WASHINGTON — Federal prosecutors are seeking sentences of 27 to 33 years in federal prison in the cases of four Proud Boys found guilty of seditious conspiracy for their actions during the Jan. 6 attack on the U.S. Capitol, as well as 20 years for a fifth Proud Boy found guilty on other charges.
Enrique Tarrio, Joseph Biggs, Ethan Nordean and Zachary Rehl were all convicted of seditious conspiracy in May after a monthslong trial that began in January. A fifth defendant, Dominic Pezzola, was acquitted of the seditious conspiracy charge but found guilty of assaulting, resisting or impeding certain officers. Pezzola smashed a Capitol window with a stolen police shield, leading the first breach of the building.
Prosecutors are seeking 33 years in federal prison for Tarrio and Biggs, 30 years for Rehl, 27 years for Nordean and 20 years for Pezzola.
Sentencing hearings are set for the week of Aug. 28, which is also when a federal judge in Washington will set the trial date for Donald Trump’s election interference trial.
Prosecutors said that the Proud Boys were guilty of crimes of terrorism and that it was important that their sentences “be noted by those who would foment such political violence in the future.” The justice system’s response to the violence on Jan. 6, 2021, “will impact whether January 6 becomes an outlier or a watershed moment,” prosecutors wrote.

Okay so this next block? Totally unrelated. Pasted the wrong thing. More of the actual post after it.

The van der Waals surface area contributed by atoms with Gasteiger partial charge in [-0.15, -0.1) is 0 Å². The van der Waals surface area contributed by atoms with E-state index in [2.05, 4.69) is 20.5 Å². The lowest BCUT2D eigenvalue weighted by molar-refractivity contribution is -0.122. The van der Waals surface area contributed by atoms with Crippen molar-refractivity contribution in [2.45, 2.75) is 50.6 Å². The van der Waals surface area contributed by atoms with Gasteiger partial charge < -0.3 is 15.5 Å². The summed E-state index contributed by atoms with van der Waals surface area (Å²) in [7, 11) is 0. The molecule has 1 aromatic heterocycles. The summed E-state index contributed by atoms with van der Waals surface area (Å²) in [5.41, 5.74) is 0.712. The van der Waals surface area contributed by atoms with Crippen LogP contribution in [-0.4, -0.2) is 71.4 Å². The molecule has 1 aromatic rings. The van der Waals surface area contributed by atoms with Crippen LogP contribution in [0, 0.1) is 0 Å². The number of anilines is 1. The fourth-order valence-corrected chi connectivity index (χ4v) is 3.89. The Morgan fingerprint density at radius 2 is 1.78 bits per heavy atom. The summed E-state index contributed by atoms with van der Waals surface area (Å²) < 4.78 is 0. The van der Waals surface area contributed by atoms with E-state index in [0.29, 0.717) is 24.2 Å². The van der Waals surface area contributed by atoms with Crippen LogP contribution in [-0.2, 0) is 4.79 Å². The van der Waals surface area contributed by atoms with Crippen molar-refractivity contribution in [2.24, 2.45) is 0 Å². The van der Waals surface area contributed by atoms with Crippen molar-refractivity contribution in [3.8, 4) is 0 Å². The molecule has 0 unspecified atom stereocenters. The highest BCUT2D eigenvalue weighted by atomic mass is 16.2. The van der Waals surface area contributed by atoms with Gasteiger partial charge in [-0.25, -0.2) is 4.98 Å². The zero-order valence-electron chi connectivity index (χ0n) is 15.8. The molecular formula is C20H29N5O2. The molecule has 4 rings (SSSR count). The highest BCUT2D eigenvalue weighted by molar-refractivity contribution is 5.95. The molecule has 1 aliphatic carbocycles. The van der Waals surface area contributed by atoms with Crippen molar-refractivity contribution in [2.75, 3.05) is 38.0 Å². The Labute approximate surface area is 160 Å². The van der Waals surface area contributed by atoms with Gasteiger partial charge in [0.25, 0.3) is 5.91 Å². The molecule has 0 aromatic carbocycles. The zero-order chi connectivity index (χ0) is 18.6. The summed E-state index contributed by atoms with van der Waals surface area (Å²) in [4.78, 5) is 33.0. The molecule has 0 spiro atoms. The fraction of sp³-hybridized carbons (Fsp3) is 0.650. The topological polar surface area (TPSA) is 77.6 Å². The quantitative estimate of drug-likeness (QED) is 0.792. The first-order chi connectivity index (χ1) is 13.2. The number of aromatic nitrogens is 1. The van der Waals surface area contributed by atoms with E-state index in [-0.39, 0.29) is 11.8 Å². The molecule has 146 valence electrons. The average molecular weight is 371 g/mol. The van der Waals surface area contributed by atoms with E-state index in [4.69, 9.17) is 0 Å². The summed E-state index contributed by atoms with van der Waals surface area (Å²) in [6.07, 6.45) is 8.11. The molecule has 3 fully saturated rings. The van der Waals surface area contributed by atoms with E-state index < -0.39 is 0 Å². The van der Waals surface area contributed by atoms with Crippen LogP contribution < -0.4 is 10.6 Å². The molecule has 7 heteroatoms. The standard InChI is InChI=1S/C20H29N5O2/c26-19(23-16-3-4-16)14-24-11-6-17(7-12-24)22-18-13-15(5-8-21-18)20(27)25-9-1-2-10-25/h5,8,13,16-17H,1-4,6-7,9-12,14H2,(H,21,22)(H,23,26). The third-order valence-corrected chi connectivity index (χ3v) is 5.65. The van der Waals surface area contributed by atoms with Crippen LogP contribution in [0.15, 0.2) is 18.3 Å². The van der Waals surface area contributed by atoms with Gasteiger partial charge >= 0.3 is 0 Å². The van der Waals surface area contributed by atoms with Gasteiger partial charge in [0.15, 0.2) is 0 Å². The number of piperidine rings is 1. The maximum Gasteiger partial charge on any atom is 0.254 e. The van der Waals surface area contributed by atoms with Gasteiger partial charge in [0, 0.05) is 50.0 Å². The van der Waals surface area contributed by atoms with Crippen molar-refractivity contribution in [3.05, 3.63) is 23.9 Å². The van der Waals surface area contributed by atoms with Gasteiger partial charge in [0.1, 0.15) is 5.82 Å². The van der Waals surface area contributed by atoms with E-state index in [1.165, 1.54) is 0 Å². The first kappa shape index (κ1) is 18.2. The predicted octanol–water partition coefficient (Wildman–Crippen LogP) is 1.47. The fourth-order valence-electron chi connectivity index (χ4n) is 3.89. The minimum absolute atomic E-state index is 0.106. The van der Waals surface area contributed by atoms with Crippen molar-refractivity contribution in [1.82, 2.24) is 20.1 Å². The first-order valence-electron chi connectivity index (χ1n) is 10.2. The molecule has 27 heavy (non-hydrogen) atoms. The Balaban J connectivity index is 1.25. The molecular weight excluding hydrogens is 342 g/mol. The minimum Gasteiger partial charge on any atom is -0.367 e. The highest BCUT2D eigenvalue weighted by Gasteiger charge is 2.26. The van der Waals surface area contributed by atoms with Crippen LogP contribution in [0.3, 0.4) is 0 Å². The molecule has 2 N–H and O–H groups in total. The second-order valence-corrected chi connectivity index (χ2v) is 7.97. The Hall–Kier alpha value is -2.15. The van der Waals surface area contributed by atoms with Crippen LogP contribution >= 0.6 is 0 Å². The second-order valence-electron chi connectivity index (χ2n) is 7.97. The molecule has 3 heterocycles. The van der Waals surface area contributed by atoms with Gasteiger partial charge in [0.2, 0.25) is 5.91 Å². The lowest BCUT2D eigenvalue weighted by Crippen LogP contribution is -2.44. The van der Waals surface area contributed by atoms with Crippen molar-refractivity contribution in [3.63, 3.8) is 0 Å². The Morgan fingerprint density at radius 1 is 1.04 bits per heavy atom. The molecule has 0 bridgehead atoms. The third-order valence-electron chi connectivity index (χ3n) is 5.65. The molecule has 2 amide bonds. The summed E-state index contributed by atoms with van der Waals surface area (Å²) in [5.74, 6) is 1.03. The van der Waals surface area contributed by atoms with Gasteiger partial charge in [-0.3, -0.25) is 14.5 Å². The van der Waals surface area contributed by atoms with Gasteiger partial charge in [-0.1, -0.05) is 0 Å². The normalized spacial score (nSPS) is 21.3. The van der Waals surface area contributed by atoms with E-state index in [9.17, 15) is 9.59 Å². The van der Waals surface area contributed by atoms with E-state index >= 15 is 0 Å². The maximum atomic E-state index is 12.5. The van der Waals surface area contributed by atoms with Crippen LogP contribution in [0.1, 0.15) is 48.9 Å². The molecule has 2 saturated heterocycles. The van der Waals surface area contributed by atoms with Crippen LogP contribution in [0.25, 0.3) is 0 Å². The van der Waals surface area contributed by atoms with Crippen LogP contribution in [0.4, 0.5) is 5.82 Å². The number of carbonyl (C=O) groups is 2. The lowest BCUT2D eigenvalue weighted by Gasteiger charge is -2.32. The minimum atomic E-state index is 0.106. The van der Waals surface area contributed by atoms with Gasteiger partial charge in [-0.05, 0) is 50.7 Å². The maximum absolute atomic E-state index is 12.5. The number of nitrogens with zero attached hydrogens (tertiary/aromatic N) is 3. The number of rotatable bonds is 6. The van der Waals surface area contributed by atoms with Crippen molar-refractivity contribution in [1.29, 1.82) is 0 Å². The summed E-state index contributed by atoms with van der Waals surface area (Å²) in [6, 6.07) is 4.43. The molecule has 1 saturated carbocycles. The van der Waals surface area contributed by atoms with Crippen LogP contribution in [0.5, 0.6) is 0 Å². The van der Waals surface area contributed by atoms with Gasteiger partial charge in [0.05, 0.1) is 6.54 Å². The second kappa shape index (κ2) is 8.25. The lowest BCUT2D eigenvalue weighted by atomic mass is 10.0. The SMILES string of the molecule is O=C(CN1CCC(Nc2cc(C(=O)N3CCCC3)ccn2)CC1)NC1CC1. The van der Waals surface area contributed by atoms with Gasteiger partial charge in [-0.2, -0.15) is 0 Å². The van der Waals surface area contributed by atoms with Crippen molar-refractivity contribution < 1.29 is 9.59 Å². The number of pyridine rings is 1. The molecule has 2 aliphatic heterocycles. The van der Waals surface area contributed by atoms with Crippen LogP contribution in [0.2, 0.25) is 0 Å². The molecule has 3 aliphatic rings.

“The defendants understood the stakes, and they embraced their role in bringing about a ‘revolution.’ They unleashed a force on the Capitol that was calculated to exert their political will on elected officials by force and to undo the results of a democratic election. The foot soldiers of the right aimed to keep their leader in power,” prosecutors wrote. “They failed. They are not heroes; they are criminals.”
The head of the Oath Keepers, Stewart Rhodes, is serving the longest Jan. 6 sentence to date: 18 years in federal prison. Federal prosecutors had sought 25 years. Rhodes was “an ongoing threat and a peril to this country and to the republic and to the very fabric of this democracy,” U.S. District Judge Amit Mehta said at his sentencing.
In a court filing late Thursday, prosecutors called Tarrio a “naturally charismatic leader, a savvy propagandist, and the celebrity Chairman of the national Proud Boys organization” who “had influence over countless subordinate members of his group and members of the general public.”
“Tarrio continues to possess the same motive (a belief the government is illegitimately infringing his rights) and the same means (massive popular influence, including over those willing to embrace political violence) that led to the offenses of conviction. For the sake of specific deterrence, and to limit his ability to recruit and direct followers, a significant sentence is necessary,” they wrote.
This article was originally published on NBCNews.com